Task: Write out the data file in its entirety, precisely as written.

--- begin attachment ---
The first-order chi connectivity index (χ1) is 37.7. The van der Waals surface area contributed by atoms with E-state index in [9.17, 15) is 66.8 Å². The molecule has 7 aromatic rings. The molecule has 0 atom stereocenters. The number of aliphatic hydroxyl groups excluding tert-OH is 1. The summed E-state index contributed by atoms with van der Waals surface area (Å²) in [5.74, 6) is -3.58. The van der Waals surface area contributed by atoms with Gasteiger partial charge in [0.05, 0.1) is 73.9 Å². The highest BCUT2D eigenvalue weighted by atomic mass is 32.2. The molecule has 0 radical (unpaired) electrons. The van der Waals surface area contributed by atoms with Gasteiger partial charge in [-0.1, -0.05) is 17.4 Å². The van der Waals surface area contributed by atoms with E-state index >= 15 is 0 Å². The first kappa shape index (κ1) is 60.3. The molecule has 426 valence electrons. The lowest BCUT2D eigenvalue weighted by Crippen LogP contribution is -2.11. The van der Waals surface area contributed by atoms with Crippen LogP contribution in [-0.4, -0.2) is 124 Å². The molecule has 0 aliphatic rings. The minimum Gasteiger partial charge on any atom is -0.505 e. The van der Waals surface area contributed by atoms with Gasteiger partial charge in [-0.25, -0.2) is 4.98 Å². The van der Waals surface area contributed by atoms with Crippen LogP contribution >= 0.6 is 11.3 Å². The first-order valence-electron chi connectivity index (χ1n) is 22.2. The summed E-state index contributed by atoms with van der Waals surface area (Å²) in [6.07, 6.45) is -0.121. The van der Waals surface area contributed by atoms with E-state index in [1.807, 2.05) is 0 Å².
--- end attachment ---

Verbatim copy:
The first-order chi connectivity index (χ1) is 37.7. The van der Waals surface area contributed by atoms with E-state index in [9.17, 15) is 66.8 Å². The molecule has 7 aromatic rings. The molecule has 0 atom stereocenters. The number of aliphatic hydroxyl groups excluding tert-OH is 1. The summed E-state index contributed by atoms with van der Waals surface area (Å²) in [5.74, 6) is -3.58. The van der Waals surface area contributed by atoms with Gasteiger partial charge in [0.05, 0.1) is 73.9 Å². The highest BCUT2D eigenvalue weighted by atomic mass is 32.2. The molecule has 0 radical (unpaired) electrons. The van der Waals surface area contributed by atoms with Gasteiger partial charge in [-0.1, -0.05) is 17.4 Å². The van der Waals surface area contributed by atoms with E-state index >= 15 is 0 Å². The first kappa shape index (κ1) is 60.3. The molecule has 426 valence electrons. The lowest BCUT2D eigenvalue weighted by Crippen LogP contribution is -2.11. The van der Waals surface area contributed by atoms with Crippen LogP contribution in [-0.4, -0.2) is 124 Å². The molecule has 0 aliphatic rings. The minimum Gasteiger partial charge on any atom is -0.505 e. The van der Waals surface area contributed by atoms with Gasteiger partial charge in [-0.25, -0.2) is 4.98 Å². The van der Waals surface area contributed by atoms with Crippen LogP contribution >= 0.6 is 11.3 Å². The first-order valence-electron chi connectivity index (χ1n) is 22.2. The summed E-state index contributed by atoms with van der Waals surface area (Å²) in [6.07, 6.45) is -0.121. The van der Waals surface area contributed by atoms with E-state index in [1.807, 2.05) is 0 Å².